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Are you intimidated by successful artists? : You are not alone…

Many many moons ago, when we were young, footloose and fancy free, before the kids/mortgage reality check, me and my bloke used to spend all our time {and money} going to see live bands.

One evening found us in a smoky jazz club in the heart of Leeds in the North of England watching a particularly virtuoso band rattling through some jazz-funk numbers.

I have to point out now that my bloke plays jazz funk bass [which is pretty complex] and he’s no slouch. He’s good enough to play in 4 bands one of which is semi professional and he actually gets paid for, pretty good going as any musician will tell you. As bassists go he’s pretty damn good {I know I’m biased ;-)}

Introducing… THE GOD OF BASS!

 

Well the bassist in the band we were watching that night was amazingly incredible. Combining perfect technique with awesome coolness that exuded from his every pore, he OWNED the stage, blowing the audience away with his funky vibes and stage presence.

I started to notice my other half slumping lower and lower in his seat and staring miserably into his beer. I squeezed his hand. “Are you OK?”

He gestured weakly in the direction of the GOD OF BASS onstage.

“Look at that guy. He’s amazing!!!. Just listen to him!. I’ll never be that good even if I practice 24 hours a day for the rest of my life! Bloody Hell!!”

And so a phrase was coined…

To be “BLOODY HELLED” – To be so intimidated by the god like majesty of another artist that you believe your work is the worst thing on the planet and just give up there and then.

My bloke stopped practising and even for a while seemed to stop enjoying playing so much. I suspect that whenever he picked up his instrument, all he could see in his head was the GOD OF BASS pointing at him and laughing.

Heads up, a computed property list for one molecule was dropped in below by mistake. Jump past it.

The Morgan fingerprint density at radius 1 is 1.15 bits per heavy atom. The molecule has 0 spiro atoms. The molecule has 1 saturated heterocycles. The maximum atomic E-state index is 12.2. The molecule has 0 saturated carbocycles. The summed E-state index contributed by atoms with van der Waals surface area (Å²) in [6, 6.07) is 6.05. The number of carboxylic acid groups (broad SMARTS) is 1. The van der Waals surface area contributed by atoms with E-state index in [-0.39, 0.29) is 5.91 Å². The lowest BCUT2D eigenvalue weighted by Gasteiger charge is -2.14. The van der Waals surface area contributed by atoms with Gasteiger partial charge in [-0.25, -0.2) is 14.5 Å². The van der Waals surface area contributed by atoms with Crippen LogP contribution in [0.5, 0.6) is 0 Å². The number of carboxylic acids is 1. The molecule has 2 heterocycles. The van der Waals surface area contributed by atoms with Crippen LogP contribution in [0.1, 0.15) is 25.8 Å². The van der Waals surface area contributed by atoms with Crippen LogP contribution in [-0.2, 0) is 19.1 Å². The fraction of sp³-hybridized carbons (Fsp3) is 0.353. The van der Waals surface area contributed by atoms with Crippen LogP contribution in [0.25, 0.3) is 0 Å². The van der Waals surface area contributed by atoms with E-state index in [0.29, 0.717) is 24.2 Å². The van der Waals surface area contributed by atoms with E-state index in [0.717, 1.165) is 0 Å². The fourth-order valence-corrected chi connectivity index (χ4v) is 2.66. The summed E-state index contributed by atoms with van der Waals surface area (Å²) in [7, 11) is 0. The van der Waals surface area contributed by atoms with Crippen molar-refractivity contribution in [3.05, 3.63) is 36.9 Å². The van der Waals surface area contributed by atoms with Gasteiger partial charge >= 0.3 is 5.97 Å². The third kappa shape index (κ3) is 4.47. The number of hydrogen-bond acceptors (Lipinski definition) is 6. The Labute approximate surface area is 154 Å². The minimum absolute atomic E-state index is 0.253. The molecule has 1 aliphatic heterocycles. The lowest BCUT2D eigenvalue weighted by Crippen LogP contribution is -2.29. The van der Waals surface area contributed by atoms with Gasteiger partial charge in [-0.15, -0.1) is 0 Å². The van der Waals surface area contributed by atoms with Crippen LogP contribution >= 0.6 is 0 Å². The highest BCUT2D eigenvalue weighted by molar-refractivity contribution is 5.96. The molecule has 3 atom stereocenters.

The fragile confidence of the artist.

 

As artists it’s INCREDIBLY EASY to be “bloody helled”

We have to put the inner workings of our hearts, soul and mind out in our work for everyone to see, which puts us in a very vulnerable position. We therefore tend to have fragile ego’s and low levels of confidence in our own abilities. It’s very easy for this confidence to be shattered either by negative criticism {which people LOVE to do} or by judging ourselves unfairly against the abilities of others… and we always judge ourselves too harshly.

At it’s worst, this harsh judgement can actually prevent us moving forward in our career and making the most of the opportunities that are presented. At it’s best it just makes us feel really crap about what we do…

Everyone else is NOT a Picasso

 

When I was an art student I went for interviews for art courses and whilst waiting with the other interviewees I was convinced that the contents of their black art portfolios were probably on a par with Picasso whilst mine contained only badly drawn student life drawings.

I went into the interviews with such an incredibly negative and apologetic attitude to my own work that I’m surprised anyone offered me a place. It was only years later, when the boot was on the other foot and I was working in an art college looking at students portfolios that I saw the incredibly varied quality range of applicants. Amazingly they weren’t all Picassos! Who’d a thought it!

I had been “BLOODY HELLED”

Whilst working as a designer there were many jobs I would have loved to apply for but didn’t dare as I imagined the interviewers looking at my portfolio and and pointing at me and laughing me out of the building. Again, it was only when I later ended up interviewing designers applying for a job in the place that I worked and saw their portfolios that I realised they weren’t all brilliant designers and I really should have taken some of those opportunities.

Bloody Helled” again. Damn!

Remember… You are FAR FAR better than you give yourself credit for…

 

So how can you stop being BLOODY HELLED and have the confidence to move ahead and grasp some of the opportunities that are out there?

  • First of all you have to realise that there will always be artists better or worse than you. IT REALLY DOESNT MATTER. YOUR work is what matters. Be happy and enjoy and cherish it.